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Oil refining most important segment of energy chain

Crude oil refineries are the most important segment of the energy chain in Pakistan. They not only save billions of dollars every year, but also add value, provide employment and make substantial contribution to the national exchequer. However, it will not be wrong to say that refining units receives little support from the government and is often attract undue criticism due to sub-optimal capacity utilization and higher cost of production. This shakes the confidence of the sector’s participants, who have already invested billions of dollars in the country and could impede the energy industry’s growth.

Some critics allege that the sector needs government subsidies and payouts for its profits and the state shouldn’t strive for investments in oil refineries. This one sentence has two glaring misconceptions, which should be corrected. Firstly, Pakistan’s energy sector in general and oil refining in particular neither receive nor depend on direct subsidies or heavy payouts from the government for its survival. Their business model is fairly straightforward and usually profitable. However, margins are underpinned by movements in oil prices in the international markets. The exploration and production sector earns profit by extracting and selling hydrocarbons.

The oil refining segment comprising of Attock Refinery, Byco Petroleum, National Refinery, PARCO and Pakistan Refinery) turning crude oil into various refined products that are sold to oil marketing companies and other buyers. The energy sector also feeds petrochemical and other ancillary industries. In Pakistan, unlike the power and food sectors for whom significant subsidies are allotted in the annual budget, the energy sector doesn’t receive any special treatment. On the contrary, the energy sector participants pay hundreds of billions rupees each year as taxes and duties. In its last fiscal year, for instance, Attock Refinery contributed around Rs49 billion to the national exchequer as taxes, levies and duties.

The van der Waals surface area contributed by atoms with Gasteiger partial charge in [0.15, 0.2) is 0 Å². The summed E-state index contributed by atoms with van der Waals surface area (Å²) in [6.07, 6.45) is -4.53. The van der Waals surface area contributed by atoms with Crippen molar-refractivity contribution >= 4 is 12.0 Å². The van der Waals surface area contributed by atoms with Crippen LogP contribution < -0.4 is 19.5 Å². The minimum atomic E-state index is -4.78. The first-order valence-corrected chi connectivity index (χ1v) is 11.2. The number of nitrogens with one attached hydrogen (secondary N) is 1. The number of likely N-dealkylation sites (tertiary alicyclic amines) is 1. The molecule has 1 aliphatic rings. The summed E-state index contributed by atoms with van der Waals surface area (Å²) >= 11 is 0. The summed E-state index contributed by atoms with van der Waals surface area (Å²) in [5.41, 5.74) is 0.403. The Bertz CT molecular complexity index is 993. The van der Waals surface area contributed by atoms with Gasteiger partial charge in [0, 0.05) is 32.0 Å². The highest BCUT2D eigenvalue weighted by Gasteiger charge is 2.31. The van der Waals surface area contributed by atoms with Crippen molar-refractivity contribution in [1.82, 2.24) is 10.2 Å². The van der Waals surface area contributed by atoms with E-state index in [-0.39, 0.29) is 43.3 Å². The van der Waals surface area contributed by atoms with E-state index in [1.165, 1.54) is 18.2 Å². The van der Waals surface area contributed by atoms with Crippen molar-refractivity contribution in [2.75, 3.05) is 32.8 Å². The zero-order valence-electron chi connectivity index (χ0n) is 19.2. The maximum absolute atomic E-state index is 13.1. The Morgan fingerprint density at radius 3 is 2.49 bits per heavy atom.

In fact, Pakistan’s leading refineries have shown that they can turn decent profits even in a tough business environment. The refiners typically thrive in a weak oil price environment, since they use crude oil as a raw material and any reduction in international oil prices lowers their cost of production, they can report losses when oil price jumps higher. For refiners in Pakistan, the third quarter of this calendar year was a difficult period with the price of the international benchmark Brent crude climbing to $80 a barrel by late September and its negative impact was compounded by the Pak Rupee’s depreciation. But for this period, Byco Petroleum still posted a net profit of almost Rs400 million.

It should be kept in mind that in a free market economy, the state does not dictate which investments will be allowed. The governments can, and often do, encourage investments in one sector over another due to strategic reasons but the ultimate decision is made by the market forces which determine which industries are the most profitable and economically viable. In Pakistan, the message from the market forces, particularly foreign investors, is loud and clear – the country needs more refineries.